What is British Summer Time?
Here in the UK, our clocks go forward 1 hour on the last Sunday in Spring and back 1 hour on the last Sunday. In October, when the clocks are one hour ahead we are in British Summer Time (BST) also called Daylight Saving Time (DST). Daylight Saving Time is used across the world as a way of saving energy and making better use of daylight.
In Britain, it all started in 1916 as a wartime measure to try and save fuel and has been in place ever since, with some experimental deviations in the 1960s. During World War 2 we even had British Double Summer Time (BDST) where the clocks were set two hours ahead in the summer months and only went one hour back in October in an effort to save fuel.
What is Nature Doing at this Time of Year?
The deciduous trees are losing their leaves, and whilst there are still plants out that flowered earlier in the year, there are relatively few wildflowers that begin their flowering in October, November or December.
In mild winters, like in 2015, Daffodil, Lesser Celandine, Snowdrop, Winter Aconite and Winter Heliotrope may start to flower in November and December.
As the temperatures start to drop, many British animals begin to go into hibernation.
Hedgehogs often stop visiting their regular garden foraging grounds as winter approaches if there is nowhere close by for them to hibernate.
Bats also begin to hibernate at this time of year when insect availability begins to drop, they need to find a hibernaculum that remains at a consistent temperature throughout the winter like a cave or cellar, as fluctuations in temperature can cause them to wake.
Dormice are our only native mammal that enters true hibernation with their metabolism dropping by up to 90%. They build winter hibernation nests at or below ground level around the time of the first autumn frosts in October and November.
Some insects also hibernate; Yellow Brimstone and Small Tortoiseshell butterflies hibernate as adults with Brimstones choosing dense ivy for shelter and Tortoiseshells choosing cool sheds and outbuildings.
All of our British amphibians go into hibernation through the winter; some will dig into the mud at the bottom of the garden pond for shelter whilst others prefer piles of damp leaves or logs.
All of our British reptiles also hibernate during winter to protect themselves from the cold weather. Compost heaps are a hibernation favourite of adders, slow-worms and grass snakes.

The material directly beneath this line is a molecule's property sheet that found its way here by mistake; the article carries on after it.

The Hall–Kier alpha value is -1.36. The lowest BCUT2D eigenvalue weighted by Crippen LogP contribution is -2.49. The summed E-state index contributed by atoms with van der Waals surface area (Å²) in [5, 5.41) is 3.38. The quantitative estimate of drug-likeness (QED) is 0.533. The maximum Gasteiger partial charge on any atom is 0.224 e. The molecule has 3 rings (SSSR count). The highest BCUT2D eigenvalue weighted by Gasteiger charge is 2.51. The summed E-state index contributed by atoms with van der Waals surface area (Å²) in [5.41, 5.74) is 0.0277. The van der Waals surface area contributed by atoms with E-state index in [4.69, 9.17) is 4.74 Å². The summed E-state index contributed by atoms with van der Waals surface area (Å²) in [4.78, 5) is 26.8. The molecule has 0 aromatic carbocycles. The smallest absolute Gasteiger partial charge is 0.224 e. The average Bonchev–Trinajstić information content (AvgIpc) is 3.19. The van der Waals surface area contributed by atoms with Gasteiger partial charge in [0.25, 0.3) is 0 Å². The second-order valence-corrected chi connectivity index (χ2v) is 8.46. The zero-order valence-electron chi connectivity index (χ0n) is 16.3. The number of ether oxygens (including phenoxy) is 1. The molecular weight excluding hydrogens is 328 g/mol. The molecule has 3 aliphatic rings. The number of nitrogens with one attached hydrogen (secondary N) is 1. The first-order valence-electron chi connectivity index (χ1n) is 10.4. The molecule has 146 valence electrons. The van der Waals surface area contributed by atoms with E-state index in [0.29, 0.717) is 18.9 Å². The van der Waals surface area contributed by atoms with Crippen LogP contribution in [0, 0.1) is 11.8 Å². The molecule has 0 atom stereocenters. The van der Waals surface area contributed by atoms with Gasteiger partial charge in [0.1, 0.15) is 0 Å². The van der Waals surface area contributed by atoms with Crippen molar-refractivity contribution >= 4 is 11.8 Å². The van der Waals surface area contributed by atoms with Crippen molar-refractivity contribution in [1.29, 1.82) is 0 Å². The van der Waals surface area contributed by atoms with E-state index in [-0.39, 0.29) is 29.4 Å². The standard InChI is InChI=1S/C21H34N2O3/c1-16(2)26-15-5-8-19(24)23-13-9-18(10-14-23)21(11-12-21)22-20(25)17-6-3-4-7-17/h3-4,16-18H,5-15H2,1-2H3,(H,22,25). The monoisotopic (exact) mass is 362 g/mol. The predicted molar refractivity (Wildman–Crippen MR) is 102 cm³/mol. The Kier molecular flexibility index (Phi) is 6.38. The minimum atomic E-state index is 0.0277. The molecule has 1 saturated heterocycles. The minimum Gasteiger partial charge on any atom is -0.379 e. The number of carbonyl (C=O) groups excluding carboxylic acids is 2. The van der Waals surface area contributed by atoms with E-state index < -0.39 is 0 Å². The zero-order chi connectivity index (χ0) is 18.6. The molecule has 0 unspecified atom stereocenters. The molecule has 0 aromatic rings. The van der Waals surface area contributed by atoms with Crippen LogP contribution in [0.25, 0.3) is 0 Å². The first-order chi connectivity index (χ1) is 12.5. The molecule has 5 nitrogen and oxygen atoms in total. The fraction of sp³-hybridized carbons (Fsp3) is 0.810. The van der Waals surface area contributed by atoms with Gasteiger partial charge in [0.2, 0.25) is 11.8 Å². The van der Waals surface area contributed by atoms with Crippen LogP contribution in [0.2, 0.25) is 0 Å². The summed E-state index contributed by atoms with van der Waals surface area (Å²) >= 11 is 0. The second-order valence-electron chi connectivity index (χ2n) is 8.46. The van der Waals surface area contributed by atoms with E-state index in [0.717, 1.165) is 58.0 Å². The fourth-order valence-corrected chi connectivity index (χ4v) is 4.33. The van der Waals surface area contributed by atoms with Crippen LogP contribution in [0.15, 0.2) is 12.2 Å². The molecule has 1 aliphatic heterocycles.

Red and grey squirrels and badgers continue to be active throughout the winter season; it is commonly assumed that they hibernate, but in fact, they survive through the winter partly by foraging and partly on fat/food reserves built up during the autumn months.
Top Five things to do with Wildlife this Winter
1. Make a place for a hedgehog to hibernate
In the winter, a good place to hibernate can be the difference between life and death for a hedgehog. Check out this leaflet from the British Hedgehog Preservation Society explaining how to make a winter home for one of our spiky friends. Ideal materials to use are fallen logs, leaves, grass and piles of brushwood, so start collecting now!
The jay can be an elusive bird, but in autumn they can be seen outside of their usual woodland habitat collecting acorns for the winter ahead. With the leaves missing from the trees, they become much more visible sitting on the branches – lookout for a flash of white and blue! Winter is a great time to go out looking for our other overwintering bird species like the robin, the brambling and the redwing. Grab some binoculars and have a go.
If we’re lucky enough to have snow, then it can be a great opportunity to spot animal tracks. Look for the wide footprints of badger or the double slot footprints of deer. Even without snow winter is a great time to go out looking for animal tracks, with fewer plants around and muddy areas with damp, soft ground there will be plenty of opportunities to practice your tracking skills.
A touch of green is always a welcome sight in the winter, with evergreen trees providing this all the way through. The holly tree has red berries which were traditionally used as Christmas decorations with synthetic creations still used today. Ivy is much more common, but it attracts wildlife throughout the year with its blackberries providing food for woodpigeons and other birds in late winter. And of course, you can’t miss out the mistletoe; it is a symbol of fertility and still brought into homes at Christmas time as a festive tradition.
There are many good bird boxes for sale online, but it would be a lot more fun to make one yourself this winter. The ideal time to put up nest boxes is early winter with blue tits and great tits beginning to look for nesting sites in late winter. Generally, these nest boxes will be small with a little hole at the front for access by your chosen bird species. Check out this leaflet from the RSPB with information about how to build your own nest box.